BALTIMORE (WJZ)– Mayor Catherine Pugh defended her decision to remove four controversial monuments after the president called leaders who took that action “weak.”
President Donald Trump called those leaders “weak people” but after giving the go ahead to remove those monuments, mayor Pugh is showing no sign of backing down.READ MORE: Maryland Weather: Cool & Cloudy With Some Sunshine
“They’re trying to take away our culture. They’re trying to take away our history and our weak leaders they do it overnight,” Trump said. “These things have been there for 150 years for a hundred years. You go back to a university and it’s gone. Weak, weak people.”
“I’m praying for him. I’m praying for him because he needs to understand that love is the answer and not disrespecting anyone,” Pugh said “I don’t disrespect any politician or anyone in his position.”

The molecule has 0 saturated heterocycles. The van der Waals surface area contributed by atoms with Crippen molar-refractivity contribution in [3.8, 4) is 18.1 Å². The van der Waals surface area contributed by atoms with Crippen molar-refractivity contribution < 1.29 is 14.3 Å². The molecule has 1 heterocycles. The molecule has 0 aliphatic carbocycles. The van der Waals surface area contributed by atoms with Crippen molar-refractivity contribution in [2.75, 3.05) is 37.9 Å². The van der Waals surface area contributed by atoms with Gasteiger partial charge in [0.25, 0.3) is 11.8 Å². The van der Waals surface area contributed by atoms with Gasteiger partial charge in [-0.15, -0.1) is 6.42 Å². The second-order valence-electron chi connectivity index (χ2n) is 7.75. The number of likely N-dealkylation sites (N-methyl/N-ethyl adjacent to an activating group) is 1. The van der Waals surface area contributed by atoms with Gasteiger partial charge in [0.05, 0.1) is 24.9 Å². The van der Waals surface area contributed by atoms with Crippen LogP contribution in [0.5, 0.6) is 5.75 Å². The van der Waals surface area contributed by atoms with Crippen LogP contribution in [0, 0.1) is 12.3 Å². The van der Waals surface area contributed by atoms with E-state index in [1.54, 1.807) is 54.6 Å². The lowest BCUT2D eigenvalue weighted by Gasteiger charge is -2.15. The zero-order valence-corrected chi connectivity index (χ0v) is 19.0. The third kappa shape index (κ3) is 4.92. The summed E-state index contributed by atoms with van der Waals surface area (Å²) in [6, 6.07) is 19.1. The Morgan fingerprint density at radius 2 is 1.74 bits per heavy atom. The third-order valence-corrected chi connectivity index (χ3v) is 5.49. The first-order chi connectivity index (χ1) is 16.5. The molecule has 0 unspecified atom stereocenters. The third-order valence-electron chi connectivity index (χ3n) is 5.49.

Earlier this month, violence erupted in Charlottesville, Virginia as the city considered removing a Robert E. Lee statue, where one woman was killed.
The events forced leaders around the country to remove some of the controversial monuments. In Maryland, six were removed in just a matter of days.READ MORE: Maryland Police Step Up Presence Around Local Schools
In the early days of her administration, mayor Pugh had high hopes to work with president Trump, but she’s also had disagreements with the administration.
“I would hope that as he reviews his remarks, that he understands that is not the way to win, that winning means bringing people together. That’s my intent as mayor of this city,” she said.
The mayor also said she decided to remove the monuments as rapidly as she did because her priority was to protect the city, and in this case it meant preventing a repeat of what happened in Charlottesville.
The mayor also said the City has contacted cemeteries and museums around the country as possible options to relocate the monuments.MORE NEWS: Man, 39, Identified As Victim Slain In East Baltimore Triple Shooting